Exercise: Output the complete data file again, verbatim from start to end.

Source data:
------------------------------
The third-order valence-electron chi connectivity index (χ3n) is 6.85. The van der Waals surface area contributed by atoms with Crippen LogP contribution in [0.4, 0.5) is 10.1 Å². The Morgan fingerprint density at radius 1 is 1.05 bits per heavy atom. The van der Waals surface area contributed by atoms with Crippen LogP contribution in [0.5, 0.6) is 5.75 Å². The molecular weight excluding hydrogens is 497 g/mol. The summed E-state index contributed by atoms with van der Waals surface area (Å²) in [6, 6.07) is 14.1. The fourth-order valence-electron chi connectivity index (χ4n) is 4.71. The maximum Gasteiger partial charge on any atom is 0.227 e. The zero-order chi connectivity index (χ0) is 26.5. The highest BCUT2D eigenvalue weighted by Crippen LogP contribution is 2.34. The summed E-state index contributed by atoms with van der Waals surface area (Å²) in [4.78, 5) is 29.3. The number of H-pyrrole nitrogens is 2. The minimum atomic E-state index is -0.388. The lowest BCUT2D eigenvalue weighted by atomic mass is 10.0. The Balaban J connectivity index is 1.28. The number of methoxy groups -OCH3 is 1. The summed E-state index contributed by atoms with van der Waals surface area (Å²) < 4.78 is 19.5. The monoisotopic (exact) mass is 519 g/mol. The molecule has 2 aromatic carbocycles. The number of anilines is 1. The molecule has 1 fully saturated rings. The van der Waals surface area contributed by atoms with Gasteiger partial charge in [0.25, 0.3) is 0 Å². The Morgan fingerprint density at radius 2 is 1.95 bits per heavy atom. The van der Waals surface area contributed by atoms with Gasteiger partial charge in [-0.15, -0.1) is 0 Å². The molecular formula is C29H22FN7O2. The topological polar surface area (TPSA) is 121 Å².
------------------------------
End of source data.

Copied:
The third-order valence-electron chi connectivity index (χ3n) is 6.85. The van der Waals surface area contributed by atoms with Crippen LogP contribution in [0.4, 0.5) is 10.1 Å². The Morgan fingerprint density at radius 1 is 1.05 bits per heavy atom. The van der Waals surface area contributed by atoms with Crippen LogP contribution in [0.5, 0.6) is 5.75 Å². The molecular weight excluding hydrogens is 497 g/mol. The summed E-state index contributed by atoms with van der Waals surface area (Å²) in [6, 6.07) is 14.1. The fourth-order valence-electron chi connectivity index (χ4n) is 4.71. The maximum Gasteiger partial charge on any atom is 0.227 e. The zero-order chi connectivity index (χ0) is 26.5. The highest BCUT2D eigenvalue weighted by Crippen LogP contribution is 2.34. The summed E-state index contributed by atoms with van der Waals surface area (Å²) in [4.78, 5) is 29.3. The number of H-pyrrole nitrogens is 2. The minimum atomic E-state index is -0.388. The lowest BCUT2D eigenvalue weighted by atomic mass is 10.0. The Balaban J connectivity index is 1.28. The number of methoxy groups -OCH3 is 1. The summed E-state index contributed by atoms with van der Waals surface area (Å²) < 4.78 is 19.5. The monoisotopic (exact) mass is 519 g/mol. The molecule has 2 aromatic carbocycles. The number of anilines is 1. The molecule has 1 fully saturated rings. The van der Waals surface area contributed by atoms with Gasteiger partial charge in [0.25, 0.3) is 0 Å². The Morgan fingerprint density at radius 2 is 1.95 bits per heavy atom. The van der Waals surface area contributed by atoms with Gasteiger partial charge in [-0.15, -0.1) is 0 Å². The molecular formula is C29H22FN7O2. The topological polar surface area (TPSA) is 121 Å².